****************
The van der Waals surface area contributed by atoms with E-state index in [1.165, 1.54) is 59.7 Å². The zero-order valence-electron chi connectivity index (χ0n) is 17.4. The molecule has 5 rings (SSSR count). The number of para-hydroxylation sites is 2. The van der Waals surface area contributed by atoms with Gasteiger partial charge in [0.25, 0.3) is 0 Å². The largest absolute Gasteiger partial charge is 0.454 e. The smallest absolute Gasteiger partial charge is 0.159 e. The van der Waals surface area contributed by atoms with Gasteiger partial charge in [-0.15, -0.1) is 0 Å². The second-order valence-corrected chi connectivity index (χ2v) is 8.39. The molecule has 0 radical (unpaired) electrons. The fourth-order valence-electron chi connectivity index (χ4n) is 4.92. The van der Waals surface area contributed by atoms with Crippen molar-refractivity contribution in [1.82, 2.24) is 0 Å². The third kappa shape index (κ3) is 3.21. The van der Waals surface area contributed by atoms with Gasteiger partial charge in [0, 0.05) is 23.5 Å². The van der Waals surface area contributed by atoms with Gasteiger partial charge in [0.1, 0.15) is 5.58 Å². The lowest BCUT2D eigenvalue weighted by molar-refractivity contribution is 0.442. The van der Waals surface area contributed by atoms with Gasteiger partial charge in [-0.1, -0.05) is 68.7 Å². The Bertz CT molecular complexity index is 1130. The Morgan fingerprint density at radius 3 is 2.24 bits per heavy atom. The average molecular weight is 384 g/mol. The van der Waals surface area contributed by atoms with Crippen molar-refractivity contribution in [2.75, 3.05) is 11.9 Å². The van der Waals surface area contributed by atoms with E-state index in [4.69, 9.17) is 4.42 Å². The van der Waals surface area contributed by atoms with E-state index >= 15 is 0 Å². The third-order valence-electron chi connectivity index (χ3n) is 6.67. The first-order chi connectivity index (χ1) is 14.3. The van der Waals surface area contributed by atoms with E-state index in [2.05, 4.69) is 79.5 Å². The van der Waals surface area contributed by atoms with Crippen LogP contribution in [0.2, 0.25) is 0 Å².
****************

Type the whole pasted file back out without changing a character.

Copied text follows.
The van der Waals surface area contributed by atoms with E-state index in [1.165, 1.54) is 59.7 Å². The zero-order valence-electron chi connectivity index (χ0n) is 17.4. The molecule has 5 rings (SSSR count). The number of para-hydroxylation sites is 2. The van der Waals surface area contributed by atoms with Gasteiger partial charge in [0.25, 0.3) is 0 Å². The largest absolute Gasteiger partial charge is 0.454 e. The smallest absolute Gasteiger partial charge is 0.159 e. The van der Waals surface area contributed by atoms with Gasteiger partial charge in [-0.15, -0.1) is 0 Å². The second-order valence-corrected chi connectivity index (χ2v) is 8.39. The molecule has 0 radical (unpaired) electrons. The fourth-order valence-electron chi connectivity index (χ4n) is 4.92. The van der Waals surface area contributed by atoms with Crippen molar-refractivity contribution in [1.82, 2.24) is 0 Å². The third kappa shape index (κ3) is 3.21. The van der Waals surface area contributed by atoms with Gasteiger partial charge in [0, 0.05) is 23.5 Å². The van der Waals surface area contributed by atoms with Gasteiger partial charge in [0.1, 0.15) is 5.58 Å². The lowest BCUT2D eigenvalue weighted by molar-refractivity contribution is 0.442. The van der Waals surface area contributed by atoms with Gasteiger partial charge in [-0.1, -0.05) is 68.7 Å². The Bertz CT molecular complexity index is 1130. The Morgan fingerprint density at radius 3 is 2.24 bits per heavy atom. The average molecular weight is 384 g/mol. The van der Waals surface area contributed by atoms with Crippen molar-refractivity contribution in [2.75, 3.05) is 11.9 Å². The van der Waals surface area contributed by atoms with E-state index in [4.69, 9.17) is 4.42 Å². The van der Waals surface area contributed by atoms with E-state index >= 15 is 0 Å². The third-order valence-electron chi connectivity index (χ3n) is 6.67. The first-order chi connectivity index (χ1) is 14.3. The van der Waals surface area contributed by atoms with E-state index in [2.05, 4.69) is 79.5 Å². The van der Waals surface area contributed by atoms with Crippen LogP contribution in [0.2, 0.25) is 0 Å².